Exceptional water deficits will remain widespread in Afghanistan, while decreasing slightly. Deficits in Pakistan will generally moderate. India will transition from widespread water deficits to milder conditions. However, exceptional deficits are forecast surrounding Chandigarh, moderate deficits in Rajasthan, and intense deficits in the Far Northeast. Surpluses are expected in Jammu and Kashmir, northern Odisha, West Bengal, and along the Tapi River. Intense surpluses are forecast for the Gandaki River in Nepal. Moderate to extreme surpluses are forecast for northern Bangladesh.
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India will transition out of widespread water deficit except in Madhya Pradesh where exceptional deficit is forecast through June. Surplus is forecast in western Andhra Pradesh, India’s southern tip, Odisha, Gujarat, the far north, the Ganges watershed, the Narmada River, central Nepal, and Bangladesh. Intense deficits will continue to emerge in Afghanistan, but diminish in Pakistan except for Karachi where conditions will be exceptional. After June, intense deficits will persist in Afghanistan while anomalies elsewhere in South Asia are expected to be relatively modest.
Through May, intense water deficits are forecast for India’s northern half, moderate deficits in the south, with exceptional conditions in Karnataka along the Tungabhadra River. Intense surpluses are forecast for Jammu and Kashmir, West Bengal, and the western Penner River Basin in India, as well as Bangladesh and Nepal. Surpluses of lesser severity are forecast for western Maharashtra. Intense deficits are forecast for Afghanistan and southern Pakistan. After May, deficits in India will be mild in the north, moderate in the south, and mild surpluses will emerge across the middle.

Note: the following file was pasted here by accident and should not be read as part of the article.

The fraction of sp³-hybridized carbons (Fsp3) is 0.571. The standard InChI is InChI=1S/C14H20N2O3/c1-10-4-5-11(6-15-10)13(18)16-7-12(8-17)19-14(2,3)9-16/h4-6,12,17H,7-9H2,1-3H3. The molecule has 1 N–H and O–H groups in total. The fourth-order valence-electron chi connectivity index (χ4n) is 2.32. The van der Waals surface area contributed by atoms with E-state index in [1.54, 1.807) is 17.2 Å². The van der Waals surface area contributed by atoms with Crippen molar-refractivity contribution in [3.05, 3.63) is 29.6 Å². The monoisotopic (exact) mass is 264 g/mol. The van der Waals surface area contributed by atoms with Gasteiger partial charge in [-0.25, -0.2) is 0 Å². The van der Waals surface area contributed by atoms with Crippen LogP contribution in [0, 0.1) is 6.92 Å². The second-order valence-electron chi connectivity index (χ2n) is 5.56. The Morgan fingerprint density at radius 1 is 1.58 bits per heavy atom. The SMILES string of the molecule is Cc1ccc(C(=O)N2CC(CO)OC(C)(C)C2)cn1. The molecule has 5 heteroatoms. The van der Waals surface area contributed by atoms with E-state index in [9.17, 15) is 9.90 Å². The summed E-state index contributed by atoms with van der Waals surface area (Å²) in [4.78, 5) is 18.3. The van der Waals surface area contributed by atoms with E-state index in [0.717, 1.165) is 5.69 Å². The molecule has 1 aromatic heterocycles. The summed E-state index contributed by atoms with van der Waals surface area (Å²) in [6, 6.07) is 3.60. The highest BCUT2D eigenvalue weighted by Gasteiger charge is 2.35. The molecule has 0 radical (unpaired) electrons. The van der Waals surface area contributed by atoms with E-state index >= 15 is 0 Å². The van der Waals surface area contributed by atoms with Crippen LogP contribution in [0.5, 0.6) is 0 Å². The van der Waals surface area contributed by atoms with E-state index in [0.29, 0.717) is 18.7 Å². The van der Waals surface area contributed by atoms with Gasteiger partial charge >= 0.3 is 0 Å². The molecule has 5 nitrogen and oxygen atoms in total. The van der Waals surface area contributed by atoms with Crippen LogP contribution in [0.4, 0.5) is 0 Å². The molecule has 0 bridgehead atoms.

Intense water deficits will persist in central India through April, after which a transition to surplus is forecast stretching coast to coast across the country’s middle. Until the transition, deficits will be extreme in Madhya Pradesh, western Chhattisgarh, western Karnataka, and eastern Andhra Pradesh, and moderate deficits will emerge in Odisha, Telangana, and southern Tamil Nadu. Intense surplus will persist in Bangladesh, nearby Indian states, and Nepal. Deficits in Afghanistan will downgrade but persist, as will deficits in northern Sri Lanka.